FDA Authorizes Pfizer Covid-19 Vaccine for Kids Age 5 to 11 in The U.S.

FDA Authorizes Pfizer Covid-19 Vaccine for Kids Age 5 to 11 in The U.S.
Photo: Cindy Ord, Getty Images

The U.S. Food and Drug Administration has now authorised the first covid-19 vaccine for children between the ages of 5 and 11. The authorization will cover the Pfizer/BioNTech mRNA vaccine, though the Centres for Disease Control and Prevention will have to give their blessing next week before the vaccine can be widely available.

The authorization comes after a nearly unanimous endorsement from an FDA advisory committee that met earlier this week to discuss the vaccine. During that meeting, data was presented from a trial of 3,100 children given the vaccine, who were compared to children given placebo. The trial showed that children’s immune responses were similar to the immune responses seen in young people between the ages of 16 and 25, and the vaccine was estimated to be 90.7% effective at preventing covid-19. Furthermore, no serious adverse events connected to the vaccine were reported, though one child was noted to have eaten a penny in an unrelated incident.

“As a mother and a physician, I know that parents, caregivers, school staff, and children have been waiting for today’s authorization. Vaccinating younger children against COVID-19 will bring us closer to returning to a sense of normalcy,” said acting FDA commissioner Janet Woodcock in a statement from the FDA. “Our comprehensive and rigorous evaluation of the data pertaining to the vaccine’s safety and effectiveness should help assure parents and guardians that this vaccine meets our high standards.”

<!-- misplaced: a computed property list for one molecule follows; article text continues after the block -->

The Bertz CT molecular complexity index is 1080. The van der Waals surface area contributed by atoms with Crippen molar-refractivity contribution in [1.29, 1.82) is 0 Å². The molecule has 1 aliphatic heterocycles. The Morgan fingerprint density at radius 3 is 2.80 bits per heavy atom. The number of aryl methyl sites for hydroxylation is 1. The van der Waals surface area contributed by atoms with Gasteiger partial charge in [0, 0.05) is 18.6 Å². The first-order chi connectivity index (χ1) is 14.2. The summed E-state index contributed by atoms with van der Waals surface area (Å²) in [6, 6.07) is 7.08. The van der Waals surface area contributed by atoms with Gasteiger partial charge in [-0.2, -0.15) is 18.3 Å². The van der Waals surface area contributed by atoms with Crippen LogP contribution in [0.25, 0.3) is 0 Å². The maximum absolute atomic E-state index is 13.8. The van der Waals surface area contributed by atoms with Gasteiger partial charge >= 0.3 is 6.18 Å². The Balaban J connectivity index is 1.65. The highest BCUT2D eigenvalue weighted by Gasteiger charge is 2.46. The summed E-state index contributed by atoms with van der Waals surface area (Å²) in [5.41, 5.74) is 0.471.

The child version of the vaccine will come in a smaller dose than the version for adults. But it will similarly be offered as a two-dose shot given over a three-week period.

Though there were no serious adverse events detected during the trial, common side effects did include injection site pain, redness and swelling, fatigue, and headache. Health officials also noted that rare side effects previously documented in younger recipients, particularly myocarditis (heart inflammation), may appear once the vaccine is administered widely. But in modelling various scenarios of the pandemic’s near future, FDA researchers concluded that the benefits of vaccination in preventing covid-19 would still outweigh its risks. Notably, several studies have estimated covid-19 to have a higher risk of causing myocarditis than the vaccine. And while younger children have rarely died from covid-19, it has still been a leading cause of death in that age group.

The FDA’s authorization is only the first step needed for children to receive the vaccine. Early next week, the CDC’s advisory committee will meet to discuss the exact guidelines for administration, after which the CDC is expected to give their green light. Earlier this week, Moderna released promising results from its own trial of young children and is expected to file for authorization soon.